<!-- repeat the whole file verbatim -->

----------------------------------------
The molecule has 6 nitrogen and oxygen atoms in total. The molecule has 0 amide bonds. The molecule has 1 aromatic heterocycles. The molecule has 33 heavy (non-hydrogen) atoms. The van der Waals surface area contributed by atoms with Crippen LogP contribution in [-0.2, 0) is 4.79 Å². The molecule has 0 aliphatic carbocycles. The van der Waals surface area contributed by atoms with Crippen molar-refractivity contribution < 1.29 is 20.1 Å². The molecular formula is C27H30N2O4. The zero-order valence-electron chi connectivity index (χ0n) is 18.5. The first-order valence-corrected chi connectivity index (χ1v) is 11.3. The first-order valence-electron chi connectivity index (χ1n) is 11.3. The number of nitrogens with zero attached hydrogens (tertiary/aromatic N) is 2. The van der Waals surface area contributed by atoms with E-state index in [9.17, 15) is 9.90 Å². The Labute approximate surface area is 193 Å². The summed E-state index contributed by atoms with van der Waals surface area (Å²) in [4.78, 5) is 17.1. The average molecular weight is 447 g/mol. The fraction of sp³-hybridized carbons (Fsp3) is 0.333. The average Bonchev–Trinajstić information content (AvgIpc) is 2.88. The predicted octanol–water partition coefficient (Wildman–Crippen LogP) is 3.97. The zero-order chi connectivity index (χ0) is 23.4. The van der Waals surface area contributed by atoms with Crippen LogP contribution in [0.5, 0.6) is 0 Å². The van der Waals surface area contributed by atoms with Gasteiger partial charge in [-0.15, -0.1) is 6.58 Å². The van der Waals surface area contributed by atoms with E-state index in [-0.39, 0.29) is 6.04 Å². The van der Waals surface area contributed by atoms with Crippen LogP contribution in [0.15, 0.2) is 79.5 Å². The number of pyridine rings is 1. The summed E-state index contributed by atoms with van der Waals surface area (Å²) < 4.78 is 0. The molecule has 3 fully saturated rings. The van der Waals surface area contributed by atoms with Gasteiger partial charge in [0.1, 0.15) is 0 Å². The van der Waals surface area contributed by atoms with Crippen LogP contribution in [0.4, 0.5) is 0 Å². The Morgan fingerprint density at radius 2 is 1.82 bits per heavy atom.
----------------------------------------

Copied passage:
The molecule has 6 nitrogen and oxygen atoms in total. The molecule has 0 amide bonds. The molecule has 1 aromatic heterocycles. The molecule has 33 heavy (non-hydrogen) atoms. The van der Waals surface area contributed by atoms with Crippen LogP contribution in [-0.2, 0) is 4.79 Å². The molecule has 0 aliphatic carbocycles. The van der Waals surface area contributed by atoms with Crippen molar-refractivity contribution < 1.29 is 20.1 Å². The molecular formula is C27H30N2O4. The zero-order valence-electron chi connectivity index (χ0n) is 18.5. The first-order valence-corrected chi connectivity index (χ1v) is 11.3. The first-order valence-electron chi connectivity index (χ1n) is 11.3. The number of nitrogens with zero attached hydrogens (tertiary/aromatic N) is 2. The van der Waals surface area contributed by atoms with E-state index in [9.17, 15) is 9.90 Å². The Labute approximate surface area is 193 Å². The summed E-state index contributed by atoms with van der Waals surface area (Å²) in [4.78, 5) is 17.1. The average molecular weight is 447 g/mol. The fraction of sp³-hybridized carbons (Fsp3) is 0.333. The average Bonchev–Trinajstić information content (AvgIpc) is 2.88. The predicted octanol–water partition coefficient (Wildman–Crippen LogP) is 3.97. The zero-order chi connectivity index (χ0) is 23.4. The van der Waals surface area contributed by atoms with Crippen LogP contribution in [0.5, 0.6) is 0 Å². The van der Waals surface area contributed by atoms with Gasteiger partial charge in [-0.15, -0.1) is 6.58 Å². The van der Waals surface area contributed by atoms with E-state index in [-0.39, 0.29) is 6.04 Å². The van der Waals surface area contributed by atoms with Crippen LogP contribution in [0.15, 0.2) is 79.5 Å². The number of pyridine rings is 1. The summed E-state index contributed by atoms with van der Waals surface area (Å²) < 4.78 is 0. The molecule has 3 fully saturated rings. The van der Waals surface area contributed by atoms with Gasteiger partial charge in [0.1, 0.15) is 0 Å². The van der Waals surface area contributed by atoms with Crippen LogP contribution in [0.4, 0.5) is 0 Å². The Morgan fingerprint density at radius 2 is 1.82 bits per heavy atom.